I pray for your families, for your children, for those who are sick, and for those who are going through any form of hardship at this time.

I pray especially for the elderly and for those who are approaching the end of their days.

I ask Christ, the light of the nations, to dispel whatever darkness there may be in your lives and to grant to every one of you the grace of a peaceful and joyful Christmas.

May God bless all of you.

Urbi et Orbi: Pope Benedict XVI’s Christmas Message 2010

What does Urbi et Orbi mean? Translated, it’s “for the city and for the world” and is a papal address and Apostolic Blessing not only for the city of Rome but for the entire world. The blessing is given at Christmas and Easter and is broadcast throughout the world by the European Broadcasting Union.

In this year’s message, the Holy Father reflects on our hearts seeking a truth in Christ that is love: “Children seek it with their questions, so disarming and stimulating; young people seek it in their eagerness to discover the deepest meaning of their life; adults seek it in order to guide and sustain their commitments in the family and the workplace; the elderly seek it in order to grant completion to their earthly existence.”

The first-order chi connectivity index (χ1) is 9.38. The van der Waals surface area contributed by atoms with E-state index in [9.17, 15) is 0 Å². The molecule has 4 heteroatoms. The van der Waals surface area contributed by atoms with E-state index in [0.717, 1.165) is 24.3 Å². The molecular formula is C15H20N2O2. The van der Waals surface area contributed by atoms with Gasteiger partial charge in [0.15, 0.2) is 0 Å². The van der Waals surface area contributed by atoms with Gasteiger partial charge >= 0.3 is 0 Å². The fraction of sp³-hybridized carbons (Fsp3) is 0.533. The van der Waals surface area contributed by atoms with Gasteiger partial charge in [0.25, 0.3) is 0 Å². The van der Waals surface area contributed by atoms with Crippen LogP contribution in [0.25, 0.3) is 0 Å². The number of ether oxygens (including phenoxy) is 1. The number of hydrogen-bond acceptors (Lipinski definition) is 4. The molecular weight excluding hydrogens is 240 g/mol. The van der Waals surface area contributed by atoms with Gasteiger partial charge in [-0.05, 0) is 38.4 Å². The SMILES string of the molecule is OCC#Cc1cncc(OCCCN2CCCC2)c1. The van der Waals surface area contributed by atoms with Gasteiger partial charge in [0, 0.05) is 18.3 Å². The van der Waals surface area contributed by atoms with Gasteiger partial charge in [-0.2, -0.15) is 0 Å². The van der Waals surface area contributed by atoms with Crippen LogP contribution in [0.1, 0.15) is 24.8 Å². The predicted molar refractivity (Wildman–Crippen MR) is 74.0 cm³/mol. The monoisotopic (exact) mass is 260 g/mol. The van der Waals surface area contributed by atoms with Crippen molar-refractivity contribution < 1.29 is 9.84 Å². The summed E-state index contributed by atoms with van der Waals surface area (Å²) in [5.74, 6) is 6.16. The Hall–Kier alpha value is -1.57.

Full Text
“Verbum caro factum est” – “The Word became flesh” (Jn 1:14)

Dear brothers and sisters listening to me here in Rome and throughout the world, I joyfully proclaim the message of Christmas: God became man; he came to dwell among us. God is not distant: he is “Emmanuel”, God-with-us. He is no stranger: he has a face, the face of Jesus.

This message is ever new, ever surprising, for it surpasses even our most daring hope. First of all, because it is not merely a proclamation: it is an event, a happening, which credible witnesses saw, heard and touched in the person of Jesus of Nazareth! Being in his presence, observing his works and hearing his words, they recognized in Jesus the Messiah; and seeing him risen, after his crucifixion, they were certain that he was true man and true God, the only-begotten Son come from the Father, full of grace and truth (cf. Jn 1:14).